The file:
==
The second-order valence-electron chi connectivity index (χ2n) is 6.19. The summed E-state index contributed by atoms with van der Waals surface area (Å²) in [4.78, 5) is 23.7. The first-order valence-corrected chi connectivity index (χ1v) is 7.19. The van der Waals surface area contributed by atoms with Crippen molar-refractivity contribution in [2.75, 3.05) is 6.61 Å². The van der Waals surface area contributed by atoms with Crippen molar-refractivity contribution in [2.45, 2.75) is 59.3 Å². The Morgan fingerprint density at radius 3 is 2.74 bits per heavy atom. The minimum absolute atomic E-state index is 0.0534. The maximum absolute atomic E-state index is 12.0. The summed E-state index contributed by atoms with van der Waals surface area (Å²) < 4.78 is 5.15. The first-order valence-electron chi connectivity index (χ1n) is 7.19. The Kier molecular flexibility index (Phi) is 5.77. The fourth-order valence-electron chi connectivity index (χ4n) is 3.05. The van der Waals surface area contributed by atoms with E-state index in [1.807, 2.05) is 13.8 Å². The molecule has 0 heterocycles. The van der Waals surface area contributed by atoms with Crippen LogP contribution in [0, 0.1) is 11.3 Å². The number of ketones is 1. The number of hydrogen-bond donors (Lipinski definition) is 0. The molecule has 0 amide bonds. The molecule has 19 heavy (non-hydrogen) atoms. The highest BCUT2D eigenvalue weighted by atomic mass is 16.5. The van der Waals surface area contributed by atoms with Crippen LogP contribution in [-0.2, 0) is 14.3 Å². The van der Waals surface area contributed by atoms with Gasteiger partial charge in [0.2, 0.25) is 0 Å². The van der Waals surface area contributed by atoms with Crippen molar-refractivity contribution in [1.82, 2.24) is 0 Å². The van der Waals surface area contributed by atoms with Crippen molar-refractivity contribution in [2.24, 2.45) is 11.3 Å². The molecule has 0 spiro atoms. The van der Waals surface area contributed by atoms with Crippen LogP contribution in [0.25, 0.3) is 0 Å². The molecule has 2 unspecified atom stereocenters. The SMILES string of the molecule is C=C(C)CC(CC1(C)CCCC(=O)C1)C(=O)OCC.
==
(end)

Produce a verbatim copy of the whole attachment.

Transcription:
The second-order valence-electron chi connectivity index (χ2n) is 6.19. The summed E-state index contributed by atoms with van der Waals surface area (Å²) in [4.78, 5) is 23.7. The first-order valence-corrected chi connectivity index (χ1v) is 7.19. The van der Waals surface area contributed by atoms with Crippen molar-refractivity contribution in [2.75, 3.05) is 6.61 Å². The van der Waals surface area contributed by atoms with Crippen molar-refractivity contribution in [2.45, 2.75) is 59.3 Å². The Morgan fingerprint density at radius 3 is 2.74 bits per heavy atom. The minimum absolute atomic E-state index is 0.0534. The maximum absolute atomic E-state index is 12.0. The summed E-state index contributed by atoms with van der Waals surface area (Å²) < 4.78 is 5.15. The first-order valence-electron chi connectivity index (χ1n) is 7.19. The Kier molecular flexibility index (Phi) is 5.77. The fourth-order valence-electron chi connectivity index (χ4n) is 3.05. The van der Waals surface area contributed by atoms with E-state index in [1.807, 2.05) is 13.8 Å². The molecule has 0 heterocycles. The van der Waals surface area contributed by atoms with Crippen LogP contribution in [0, 0.1) is 11.3 Å². The number of ketones is 1. The number of hydrogen-bond donors (Lipinski definition) is 0. The molecule has 0 amide bonds. The molecule has 19 heavy (non-hydrogen) atoms. The highest BCUT2D eigenvalue weighted by atomic mass is 16.5. The van der Waals surface area contributed by atoms with Crippen LogP contribution in [-0.2, 0) is 14.3 Å². The van der Waals surface area contributed by atoms with Gasteiger partial charge in [0.2, 0.25) is 0 Å². The van der Waals surface area contributed by atoms with Crippen molar-refractivity contribution in [1.82, 2.24) is 0 Å². The van der Waals surface area contributed by atoms with Crippen molar-refractivity contribution in [2.24, 2.45) is 11.3 Å². The molecule has 0 spiro atoms. The van der Waals surface area contributed by atoms with Crippen LogP contribution in [0.25, 0.3) is 0 Å². The molecule has 2 unspecified atom stereocenters. The SMILES string of the molecule is C=C(C)CC(CC1(C)CCCC(=O)C1)C(=O)OCC.